As serendipitous as that phone call felt, especially at a moment when Hayek worried her dreams for American stardom were floundering, she still had to fight for the role. The studio asked Hayek, along with the many other Latina actresses vying for this rare opportunity, to audition multiple times and perform several screen tests. She also faced the very racism she was determined to defeat. “I remember Cameron Diaz was huge at the time and her last name was Diaz, so they said she can be Mexican,” Hayek says. “She was part of the list, and I had to audition again.”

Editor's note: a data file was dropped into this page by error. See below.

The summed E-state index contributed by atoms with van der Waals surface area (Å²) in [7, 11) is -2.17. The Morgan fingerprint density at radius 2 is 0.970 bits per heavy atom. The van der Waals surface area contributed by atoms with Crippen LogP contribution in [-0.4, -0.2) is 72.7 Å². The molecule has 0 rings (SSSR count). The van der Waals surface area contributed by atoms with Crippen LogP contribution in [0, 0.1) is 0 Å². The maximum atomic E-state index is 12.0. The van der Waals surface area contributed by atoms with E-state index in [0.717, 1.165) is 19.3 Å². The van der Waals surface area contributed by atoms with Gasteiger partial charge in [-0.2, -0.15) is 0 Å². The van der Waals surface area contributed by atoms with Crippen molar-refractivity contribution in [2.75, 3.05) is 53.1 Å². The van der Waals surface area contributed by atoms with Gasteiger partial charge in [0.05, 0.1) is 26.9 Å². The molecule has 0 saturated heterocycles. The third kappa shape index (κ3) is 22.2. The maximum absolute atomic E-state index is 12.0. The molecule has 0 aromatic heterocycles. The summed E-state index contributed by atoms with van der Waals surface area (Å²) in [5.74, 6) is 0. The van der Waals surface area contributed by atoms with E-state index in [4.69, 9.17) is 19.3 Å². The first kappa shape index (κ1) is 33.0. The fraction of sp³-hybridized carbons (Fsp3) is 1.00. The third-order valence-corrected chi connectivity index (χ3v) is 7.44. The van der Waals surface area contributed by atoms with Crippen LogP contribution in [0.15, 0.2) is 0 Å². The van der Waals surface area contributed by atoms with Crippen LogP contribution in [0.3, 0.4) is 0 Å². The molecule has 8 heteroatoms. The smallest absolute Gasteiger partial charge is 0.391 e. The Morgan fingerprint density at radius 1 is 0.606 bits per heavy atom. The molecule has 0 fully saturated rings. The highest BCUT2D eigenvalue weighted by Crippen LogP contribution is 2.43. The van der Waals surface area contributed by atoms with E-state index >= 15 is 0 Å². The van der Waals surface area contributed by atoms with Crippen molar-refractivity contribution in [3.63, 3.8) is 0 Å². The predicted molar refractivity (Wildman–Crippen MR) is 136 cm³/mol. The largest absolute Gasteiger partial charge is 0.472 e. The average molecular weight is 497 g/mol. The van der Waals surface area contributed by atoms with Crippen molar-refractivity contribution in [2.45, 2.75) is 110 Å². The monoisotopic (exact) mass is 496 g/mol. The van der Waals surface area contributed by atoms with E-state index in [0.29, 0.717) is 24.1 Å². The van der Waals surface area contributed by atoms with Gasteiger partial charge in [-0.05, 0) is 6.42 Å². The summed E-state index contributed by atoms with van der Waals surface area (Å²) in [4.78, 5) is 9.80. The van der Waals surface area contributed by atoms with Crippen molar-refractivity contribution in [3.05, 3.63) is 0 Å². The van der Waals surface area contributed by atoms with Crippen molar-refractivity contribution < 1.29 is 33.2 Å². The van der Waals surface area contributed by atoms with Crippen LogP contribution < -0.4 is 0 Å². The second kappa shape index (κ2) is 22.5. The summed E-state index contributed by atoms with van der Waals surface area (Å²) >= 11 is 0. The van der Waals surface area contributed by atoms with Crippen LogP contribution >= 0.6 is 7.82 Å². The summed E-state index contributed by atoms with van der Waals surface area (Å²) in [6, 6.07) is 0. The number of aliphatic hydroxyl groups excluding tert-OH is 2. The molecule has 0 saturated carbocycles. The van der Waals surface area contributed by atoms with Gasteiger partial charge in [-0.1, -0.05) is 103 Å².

The role ultimately went to Hayek, of course, and it transformed her career. She went on to star in other hits like Rodriguez’s From Dusk till Dawn, earned an Oscar nomination for Julie Taymor’s Frida, and conquered television as an Emmy-nominated producer for shows including Ugly Betty. But she looks back on Desperado as the one that started it all.
Calling from her home, where she’s been spending quarantine with her husband, François-Henri Pinault, and their 13-year-old daughter Valentina, Hayek talks to ELLE.com about what she’s learned since Desperado, solidarity in Latinx representation, and what she’s doing to ensure a better future for the next generation.
Carolina’s first scene, where she stops traffic in a white blouse and skirt, is a much-used GIF on social media today. Do you remember the direction you received from Robert Rodriguez for that scene, where she locks eyes with El Mariachi [Banderas] for the first time?